Jamaican named to run Home Depot

Orange is the new Black?

Ann-Marie Campbell might readily agree and with a myriad of good reasons.

Last month at age, 50, the Kingston, Jamaica-born native was appointed the executive vice president of all Home Depot stores in the United States.

She began working at the home improvement department store in 1985 while in college. The start date was actually April 1, but it was no joke when she was hired as a cashier to wear the orange apron that identifies every employee.

Her part-time position in the North Miami Beach, Florida branch helped pay her way through college where she studied medicine.

As fate would have it “one day in 1989, vice president Lynn Martin came to the branch for a “store walk” with the employees, and when he asked a question, Campbell volunteered the answer.”

“It was a chance meeting in a store. He asked a question, and I was in the group accompanying him on the ‘store walk,’ and I answered the question. He took a particular interest in finding out who I was and he felt I added some value. I probably didn’t think I did at the time, but he did!”

She said, Martin was “impressed by her assertiveness” and became her mentor.

Allegedly, the store boss encouraged the young immigrant to pursue every opportunity for promotions in various store operations encompassing merchandising, sales and marketing.

Since then there was no stopping the ambitious employee.

“I loved the culture of the company, which was a very personal family atmosphere — our founders treasured that — and a company that was listening to employees’ opinions,” Campbell added.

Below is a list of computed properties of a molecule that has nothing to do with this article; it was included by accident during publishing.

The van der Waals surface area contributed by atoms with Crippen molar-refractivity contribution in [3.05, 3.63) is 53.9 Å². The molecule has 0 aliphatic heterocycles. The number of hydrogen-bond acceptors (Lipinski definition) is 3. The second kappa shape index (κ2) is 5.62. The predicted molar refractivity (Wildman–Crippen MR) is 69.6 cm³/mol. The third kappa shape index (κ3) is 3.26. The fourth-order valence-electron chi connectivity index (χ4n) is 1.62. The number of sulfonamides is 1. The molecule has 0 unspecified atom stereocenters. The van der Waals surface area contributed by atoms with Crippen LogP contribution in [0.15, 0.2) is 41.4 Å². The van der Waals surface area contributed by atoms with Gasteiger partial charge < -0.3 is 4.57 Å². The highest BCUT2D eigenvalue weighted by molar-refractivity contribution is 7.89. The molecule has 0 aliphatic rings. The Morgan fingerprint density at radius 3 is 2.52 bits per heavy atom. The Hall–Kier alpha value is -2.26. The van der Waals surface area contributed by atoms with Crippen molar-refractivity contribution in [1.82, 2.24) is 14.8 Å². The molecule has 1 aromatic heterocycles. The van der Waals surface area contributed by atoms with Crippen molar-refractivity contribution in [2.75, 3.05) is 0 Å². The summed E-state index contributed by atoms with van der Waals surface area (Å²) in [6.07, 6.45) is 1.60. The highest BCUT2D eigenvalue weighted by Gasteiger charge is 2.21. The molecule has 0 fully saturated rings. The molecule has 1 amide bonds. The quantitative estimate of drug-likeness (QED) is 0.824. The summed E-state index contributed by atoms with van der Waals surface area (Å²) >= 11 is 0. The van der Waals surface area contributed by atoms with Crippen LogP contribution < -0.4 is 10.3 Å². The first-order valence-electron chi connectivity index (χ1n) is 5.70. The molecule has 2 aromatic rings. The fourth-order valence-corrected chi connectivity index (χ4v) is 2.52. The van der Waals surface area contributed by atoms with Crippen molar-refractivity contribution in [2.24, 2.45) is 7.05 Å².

“I was moving, I was growing, I was being challenged, I was given opportunities, and it just kind of worked out for me. That’s how I decided early on that it could go from a job to a career. And when you make that decision in your mind, you operate a little differently. You realize the sky is the limit, and what else you could do if you could accomplish that next step.”

Campbell’s advancement in the company included positions as department manager, store manager, district manager, regional vice president, vice president of operations, vice president of merchandising and special orders, vice president of retail marketing and sales and vice president of vendor services before being named president of the southern division in 2009.

In 2010 Black Enterprise Magazine named Campbell one of the 75 Most Powerful Women in Business.

Two years later, she was named one of Atlanta, Georgia’s 100 Top Black Women of Influence.

Ranked number 38 on Fortune Magazine’s list of 50 Most Powerful Women in Business in 2014 Campbell was well on her way to the pinnacle of success. In the latter position, she was in charge of 690 stores and 100,000 employees in 15 states, Puerto Rico and St. Thomas, Virgin Island.

With the most recent promotion to executive vice president of U.S. stores, she is tasked with responsibility for 2,000 stores and most of the company’s nearly 400,000 employees.

Campbell is the youngest of four children and the only girl.

Her father died in a car accident at age 26, when she was just one year and six months.

According to Campbell, her inspiration and source of business acumen is her grandmother in Jamaica who developed a roadside business into a multi-million dollar company.

“I had a strong business lineage, so I was really able to understand and associate the business practices I was learning in class with my environment,” she said.

“School gives you the theoretical knowledge, but the practical knowledge is so important. So when you can apply that in real time and real life, it just makes sense.”

Her grandmother, although a divorced mother of 10, owned Phidd’s Furniture and Appliances in Portmore, Jamaica and was able to help her mother raise her.

As a youth Campbell worked during the summer and school breaks at her grandmother’s store During the school year, she boarded at Kingston’s Holy Childhood High School, a Catholic institution for girls.

After graduating high school in 1981, she, her mother and brothers immigrated to the United States, settling in Miami.

There she enrolled at Florida International University, initially studying medicine and later majoring in philosophy.

In 2007, she graduated with a B.A. She furthered her education at Georgia State University to earn an MBA.

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